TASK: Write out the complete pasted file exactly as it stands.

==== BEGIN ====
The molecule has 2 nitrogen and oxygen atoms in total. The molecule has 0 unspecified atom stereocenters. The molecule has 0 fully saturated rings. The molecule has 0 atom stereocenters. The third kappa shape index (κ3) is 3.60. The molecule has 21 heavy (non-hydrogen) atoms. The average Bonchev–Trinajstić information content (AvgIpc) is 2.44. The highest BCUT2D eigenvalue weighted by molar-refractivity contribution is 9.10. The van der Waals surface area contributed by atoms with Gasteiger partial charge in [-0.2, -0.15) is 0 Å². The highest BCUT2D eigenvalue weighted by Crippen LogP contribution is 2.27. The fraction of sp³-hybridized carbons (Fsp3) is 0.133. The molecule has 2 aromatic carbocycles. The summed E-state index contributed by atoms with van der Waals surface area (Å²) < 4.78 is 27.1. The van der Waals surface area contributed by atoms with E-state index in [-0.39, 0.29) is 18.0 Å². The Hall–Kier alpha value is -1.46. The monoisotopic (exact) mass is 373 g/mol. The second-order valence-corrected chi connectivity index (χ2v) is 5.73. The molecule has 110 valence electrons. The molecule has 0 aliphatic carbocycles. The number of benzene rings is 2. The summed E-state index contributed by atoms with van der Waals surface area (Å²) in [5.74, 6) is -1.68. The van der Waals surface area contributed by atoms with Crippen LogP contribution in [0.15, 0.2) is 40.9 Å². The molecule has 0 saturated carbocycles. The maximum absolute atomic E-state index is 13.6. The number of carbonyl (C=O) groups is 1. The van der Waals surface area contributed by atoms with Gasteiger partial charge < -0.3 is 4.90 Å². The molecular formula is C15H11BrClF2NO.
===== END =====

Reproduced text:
The molecule has 2 nitrogen and oxygen atoms in total. The molecule has 0 unspecified atom stereocenters. The molecule has 0 fully saturated rings. The molecule has 0 atom stereocenters. The third kappa shape index (κ3) is 3.60. The molecule has 21 heavy (non-hydrogen) atoms. The average Bonchev–Trinajstić information content (AvgIpc) is 2.44. The highest BCUT2D eigenvalue weighted by molar-refractivity contribution is 9.10. The van der Waals surface area contributed by atoms with Gasteiger partial charge in [-0.2, -0.15) is 0 Å². The highest BCUT2D eigenvalue weighted by Crippen LogP contribution is 2.27. The fraction of sp³-hybridized carbons (Fsp3) is 0.133. The molecule has 2 aromatic carbocycles. The summed E-state index contributed by atoms with van der Waals surface area (Å²) < 4.78 is 27.1. The van der Waals surface area contributed by atoms with E-state index in [-0.39, 0.29) is 18.0 Å². The Hall–Kier alpha value is -1.46. The monoisotopic (exact) mass is 373 g/mol. The second-order valence-corrected chi connectivity index (χ2v) is 5.73. The molecule has 110 valence electrons. The molecule has 0 aliphatic carbocycles. The number of benzene rings is 2. The summed E-state index contributed by atoms with van der Waals surface area (Å²) in [5.74, 6) is -1.68. The van der Waals surface area contributed by atoms with Crippen LogP contribution in [0.15, 0.2) is 40.9 Å². The molecule has 0 saturated carbocycles. The maximum absolute atomic E-state index is 13.6. The number of carbonyl (C=O) groups is 1. The van der Waals surface area contributed by atoms with Gasteiger partial charge < -0.3 is 4.90 Å². The molecular formula is C15H11BrClF2NO.